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JavaScript Pocket Reference Paperback – Apr 28 2012


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Product Details

  • Paperback: 280 pages
  • Publisher: O'Reilly Media; Third Edition edition (April 28 2012)
  • Language: English
  • ISBN-10: 1449316859
  • ISBN-13: 978-1449316853
  • Product Dimensions: 10.8 x 1.5 x 17.8 cm
  • Shipping Weight: 200 g
  • Average Customer Review: 4.0 out of 5 stars  See all reviews (1 customer review)
  • Amazon Bestsellers Rank: #79,274 in Books (See Top 100 in Books)
  • See Complete Table of Contents

Product Description

Book Description

Activate Your Web Pages

About the Author

David Flanagan is a JavaScript programmer at Mozilla. His books with O’Reilly include JavaScript: The Definitive Guide, jQuery Pocket Reference, The Ruby Programming Language, and Java in a Nutshell. David has a degree in computer science and engineering from the Massachusetts Institute of Technology. He lives with his wife and children in the U.S. Pacific Northwest between the cities of Seattle, Washington, and Vancouver, British Columbia. David has a blog at http://www.davidflanagan.com/.


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By Tyler Berg on July 26 2014
Format: Paperback Verified Purchase
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Most Helpful Customer Reviews on Amazon.com (beta)

Amazon.com: 17 reviews
30 of 36 people found the following review helpful
So Disappointed April 25 2012
By Speednet - Published on Amazon.com
Format: Paperback Verified Purchase
"Disappointed" is the only way I can describe this book.

I am an owner of the 2nd edition, which is just wonderful, and I was very much looking forward to the 3rd edition, which supposedly would expand to include the new technologies that have emerged.

It does indeed include the new technologies, but the entire book is no longer a "quick reference", but instead a mini version of a regular old technology chapter book.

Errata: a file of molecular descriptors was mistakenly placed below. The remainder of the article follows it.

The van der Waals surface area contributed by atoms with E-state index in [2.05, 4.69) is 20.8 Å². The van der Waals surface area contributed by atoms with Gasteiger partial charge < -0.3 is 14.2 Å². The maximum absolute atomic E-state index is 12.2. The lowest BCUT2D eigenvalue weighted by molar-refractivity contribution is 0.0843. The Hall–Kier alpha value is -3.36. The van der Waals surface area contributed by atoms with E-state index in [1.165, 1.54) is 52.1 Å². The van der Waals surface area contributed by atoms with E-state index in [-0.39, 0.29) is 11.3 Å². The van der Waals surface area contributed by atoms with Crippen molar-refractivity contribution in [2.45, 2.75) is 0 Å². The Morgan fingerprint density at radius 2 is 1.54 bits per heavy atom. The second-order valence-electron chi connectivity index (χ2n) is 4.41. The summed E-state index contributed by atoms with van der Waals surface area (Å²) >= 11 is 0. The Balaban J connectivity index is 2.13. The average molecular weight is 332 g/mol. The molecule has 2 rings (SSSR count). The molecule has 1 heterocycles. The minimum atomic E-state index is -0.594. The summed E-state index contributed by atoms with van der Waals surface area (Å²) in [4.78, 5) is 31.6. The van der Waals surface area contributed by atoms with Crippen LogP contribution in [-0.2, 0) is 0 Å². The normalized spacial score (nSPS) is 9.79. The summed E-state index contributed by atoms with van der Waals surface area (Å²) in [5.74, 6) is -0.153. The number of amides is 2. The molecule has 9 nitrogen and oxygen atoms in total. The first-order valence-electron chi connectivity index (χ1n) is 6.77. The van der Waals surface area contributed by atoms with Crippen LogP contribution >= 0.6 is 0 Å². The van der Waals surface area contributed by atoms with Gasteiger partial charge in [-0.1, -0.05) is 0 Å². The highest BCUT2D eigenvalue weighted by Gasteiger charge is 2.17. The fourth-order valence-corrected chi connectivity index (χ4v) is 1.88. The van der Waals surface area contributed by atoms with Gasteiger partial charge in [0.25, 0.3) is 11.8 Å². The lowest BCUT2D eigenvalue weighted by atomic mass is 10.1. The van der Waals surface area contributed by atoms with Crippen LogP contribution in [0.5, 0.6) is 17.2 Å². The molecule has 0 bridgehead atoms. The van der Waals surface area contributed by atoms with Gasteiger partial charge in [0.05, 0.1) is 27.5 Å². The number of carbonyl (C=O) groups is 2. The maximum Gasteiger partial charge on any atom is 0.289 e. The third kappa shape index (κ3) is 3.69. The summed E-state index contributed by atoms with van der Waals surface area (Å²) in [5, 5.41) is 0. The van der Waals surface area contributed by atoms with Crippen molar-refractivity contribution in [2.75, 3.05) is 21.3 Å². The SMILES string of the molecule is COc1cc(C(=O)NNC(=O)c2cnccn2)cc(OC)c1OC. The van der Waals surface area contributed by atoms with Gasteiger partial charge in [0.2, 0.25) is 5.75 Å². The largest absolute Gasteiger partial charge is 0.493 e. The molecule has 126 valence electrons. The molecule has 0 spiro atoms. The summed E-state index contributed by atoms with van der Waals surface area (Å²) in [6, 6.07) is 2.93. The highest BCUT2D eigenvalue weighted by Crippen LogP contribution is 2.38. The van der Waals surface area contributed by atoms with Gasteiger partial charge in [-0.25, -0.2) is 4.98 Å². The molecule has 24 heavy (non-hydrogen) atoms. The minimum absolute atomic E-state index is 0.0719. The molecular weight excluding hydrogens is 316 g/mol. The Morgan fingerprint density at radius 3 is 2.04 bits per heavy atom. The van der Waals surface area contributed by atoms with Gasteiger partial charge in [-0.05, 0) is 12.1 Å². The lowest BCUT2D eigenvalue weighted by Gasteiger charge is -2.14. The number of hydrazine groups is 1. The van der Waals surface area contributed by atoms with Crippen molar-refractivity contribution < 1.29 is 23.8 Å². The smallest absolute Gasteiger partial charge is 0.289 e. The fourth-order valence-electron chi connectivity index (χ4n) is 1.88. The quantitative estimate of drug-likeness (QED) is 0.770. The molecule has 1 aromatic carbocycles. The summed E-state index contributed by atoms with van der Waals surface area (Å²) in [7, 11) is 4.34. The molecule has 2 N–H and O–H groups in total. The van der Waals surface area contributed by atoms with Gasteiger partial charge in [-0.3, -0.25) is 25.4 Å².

Really, if I wanted a chapter book, I would buy the regular version of JavaScript: The Definitive Guide. I wanted a quick pocket reference -- meaning that I already know how to program in JavaScript, and I want a quick reference to the various language constructs, objects, properties, etc.

The 2nd edition was perfect for this. I could quickly flip through the book to find (for example) the methods of the Date object.

If I want to do that with this 3rd edition -- wait a minute, I just tried finding even the basic info about the Date object in the Index, and it's not even there! So I was about to say I could no longer find it by quickly scanning the top of the pages, but now I have to change that to say that there is no place in the book that includes the various methods of the Date object.

Want to know what properties and methods exist in the Regular Expression (RegExp) object? You can read a few paragraphs of text under the heading, "RegExp Properties and Methods", but there is no table of properties and methods. If you even want to track down this info in the book, you need to check the Index, or else be really good at scanning text as you flip pages.